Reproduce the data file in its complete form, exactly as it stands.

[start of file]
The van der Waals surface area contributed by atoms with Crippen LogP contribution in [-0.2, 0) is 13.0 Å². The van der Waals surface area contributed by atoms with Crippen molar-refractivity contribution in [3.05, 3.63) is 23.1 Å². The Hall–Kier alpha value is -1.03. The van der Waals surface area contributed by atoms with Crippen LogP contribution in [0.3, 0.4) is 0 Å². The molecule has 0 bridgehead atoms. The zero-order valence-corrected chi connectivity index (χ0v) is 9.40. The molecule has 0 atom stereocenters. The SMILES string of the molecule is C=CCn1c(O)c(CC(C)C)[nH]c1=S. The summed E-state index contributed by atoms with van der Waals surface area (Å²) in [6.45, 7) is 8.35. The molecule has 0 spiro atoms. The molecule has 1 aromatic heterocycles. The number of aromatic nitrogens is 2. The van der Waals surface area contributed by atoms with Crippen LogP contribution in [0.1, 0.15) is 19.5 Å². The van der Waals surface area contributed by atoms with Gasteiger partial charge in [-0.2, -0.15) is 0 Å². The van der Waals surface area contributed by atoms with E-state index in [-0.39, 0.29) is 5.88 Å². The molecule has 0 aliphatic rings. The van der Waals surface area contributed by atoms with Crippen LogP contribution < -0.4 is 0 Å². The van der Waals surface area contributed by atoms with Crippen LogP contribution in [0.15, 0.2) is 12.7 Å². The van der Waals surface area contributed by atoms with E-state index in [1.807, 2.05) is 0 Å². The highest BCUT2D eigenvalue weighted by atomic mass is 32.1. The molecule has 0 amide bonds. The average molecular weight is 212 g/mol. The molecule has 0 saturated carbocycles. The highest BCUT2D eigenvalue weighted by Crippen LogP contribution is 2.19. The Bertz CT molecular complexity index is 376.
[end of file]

The van der Waals surface area contributed by atoms with Crippen LogP contribution in [-0.2, 0) is 13.0 Å². The van der Waals surface area contributed by atoms with Crippen molar-refractivity contribution in [3.05, 3.63) is 23.1 Å². The Hall–Kier alpha value is -1.03. The van der Waals surface area contributed by atoms with Crippen LogP contribution in [0.3, 0.4) is 0 Å². The molecule has 0 bridgehead atoms. The zero-order valence-corrected chi connectivity index (χ0v) is 9.40. The molecule has 0 atom stereocenters. The SMILES string of the molecule is C=CCn1c(O)c(CC(C)C)[nH]c1=S. The summed E-state index contributed by atoms with van der Waals surface area (Å²) in [6.45, 7) is 8.35. The molecule has 0 spiro atoms. The molecule has 1 aromatic heterocycles. The number of aromatic nitrogens is 2. The van der Waals surface area contributed by atoms with Crippen LogP contribution in [0.1, 0.15) is 19.5 Å². The van der Waals surface area contributed by atoms with Gasteiger partial charge in [-0.2, -0.15) is 0 Å². The van der Waals surface area contributed by atoms with E-state index in [-0.39, 0.29) is 5.88 Å². The molecule has 0 aliphatic rings. The van der Waals surface area contributed by atoms with Crippen LogP contribution < -0.4 is 0 Å². The van der Waals surface area contributed by atoms with Crippen LogP contribution in [0.15, 0.2) is 12.7 Å². The van der Waals surface area contributed by atoms with E-state index in [1.807, 2.05) is 0 Å². The highest BCUT2D eigenvalue weighted by atomic mass is 32.1. The molecule has 0 amide bonds. The average molecular weight is 212 g/mol. The molecule has 0 saturated carbocycles. The highest BCUT2D eigenvalue weighted by Crippen LogP contribution is 2.19. The Bertz CT molecular complexity index is 376.